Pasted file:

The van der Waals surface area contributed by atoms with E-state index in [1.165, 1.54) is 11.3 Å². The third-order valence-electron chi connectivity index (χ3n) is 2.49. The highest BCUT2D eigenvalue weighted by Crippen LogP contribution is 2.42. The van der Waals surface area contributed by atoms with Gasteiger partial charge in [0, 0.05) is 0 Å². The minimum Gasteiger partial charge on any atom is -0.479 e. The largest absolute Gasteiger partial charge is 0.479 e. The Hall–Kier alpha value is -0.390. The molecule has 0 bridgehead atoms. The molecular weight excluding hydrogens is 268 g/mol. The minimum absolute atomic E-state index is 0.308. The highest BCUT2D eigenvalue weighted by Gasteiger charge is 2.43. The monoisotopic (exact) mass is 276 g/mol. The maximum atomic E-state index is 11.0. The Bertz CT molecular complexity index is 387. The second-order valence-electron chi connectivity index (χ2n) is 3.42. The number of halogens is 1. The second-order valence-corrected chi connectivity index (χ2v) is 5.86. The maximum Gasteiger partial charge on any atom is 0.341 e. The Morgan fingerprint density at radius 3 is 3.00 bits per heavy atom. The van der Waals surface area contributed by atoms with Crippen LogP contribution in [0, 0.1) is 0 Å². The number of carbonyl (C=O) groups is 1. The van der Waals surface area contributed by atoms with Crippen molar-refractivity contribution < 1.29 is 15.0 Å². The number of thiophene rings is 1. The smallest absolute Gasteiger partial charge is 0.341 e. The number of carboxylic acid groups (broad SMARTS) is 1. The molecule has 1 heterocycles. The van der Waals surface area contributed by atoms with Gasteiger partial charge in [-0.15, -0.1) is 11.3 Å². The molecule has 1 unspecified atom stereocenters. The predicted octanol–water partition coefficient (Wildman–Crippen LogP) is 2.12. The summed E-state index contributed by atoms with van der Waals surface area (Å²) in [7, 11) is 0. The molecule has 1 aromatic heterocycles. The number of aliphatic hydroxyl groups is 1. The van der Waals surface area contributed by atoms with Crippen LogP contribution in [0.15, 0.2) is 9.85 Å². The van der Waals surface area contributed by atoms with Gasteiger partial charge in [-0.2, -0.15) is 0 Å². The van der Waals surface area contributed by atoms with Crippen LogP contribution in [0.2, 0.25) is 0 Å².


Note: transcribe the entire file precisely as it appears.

The van der Waals surface area contributed by atoms with E-state index in [1.165, 1.54) is 11.3 Å². The third-order valence-electron chi connectivity index (χ3n) is 2.49. The highest BCUT2D eigenvalue weighted by Crippen LogP contribution is 2.42. The van der Waals surface area contributed by atoms with Gasteiger partial charge in [0, 0.05) is 0 Å². The minimum Gasteiger partial charge on any atom is -0.479 e. The largest absolute Gasteiger partial charge is 0.479 e. The Hall–Kier alpha value is -0.390. The molecule has 0 bridgehead atoms. The molecular weight excluding hydrogens is 268 g/mol. The minimum absolute atomic E-state index is 0.308. The highest BCUT2D eigenvalue weighted by Gasteiger charge is 2.43. The monoisotopic (exact) mass is 276 g/mol. The maximum atomic E-state index is 11.0. The Bertz CT molecular complexity index is 387. The second-order valence-electron chi connectivity index (χ2n) is 3.42. The number of halogens is 1. The second-order valence-corrected chi connectivity index (χ2v) is 5.86. The maximum Gasteiger partial charge on any atom is 0.341 e. The Morgan fingerprint density at radius 3 is 3.00 bits per heavy atom. The van der Waals surface area contributed by atoms with Crippen LogP contribution in [0, 0.1) is 0 Å². The number of carbonyl (C=O) groups is 1. The van der Waals surface area contributed by atoms with Crippen molar-refractivity contribution < 1.29 is 15.0 Å². The number of thiophene rings is 1. The smallest absolute Gasteiger partial charge is 0.341 e. The number of carboxylic acid groups (broad SMARTS) is 1. The molecule has 1 heterocycles. The van der Waals surface area contributed by atoms with Gasteiger partial charge in [-0.15, -0.1) is 11.3 Å². The molecule has 1 unspecified atom stereocenters. The predicted octanol–water partition coefficient (Wildman–Crippen LogP) is 2.12. The summed E-state index contributed by atoms with van der Waals surface area (Å²) in [7, 11) is 0. The molecule has 1 aromatic heterocycles. The number of aliphatic hydroxyl groups is 1. The van der Waals surface area contributed by atoms with Crippen LogP contribution in [0.15, 0.2) is 9.85 Å². The van der Waals surface area contributed by atoms with Gasteiger partial charge in [-0.2, -0.15) is 0 Å². The van der Waals surface area contributed by atoms with Crippen LogP contribution in [0.2, 0.25) is 0 Å².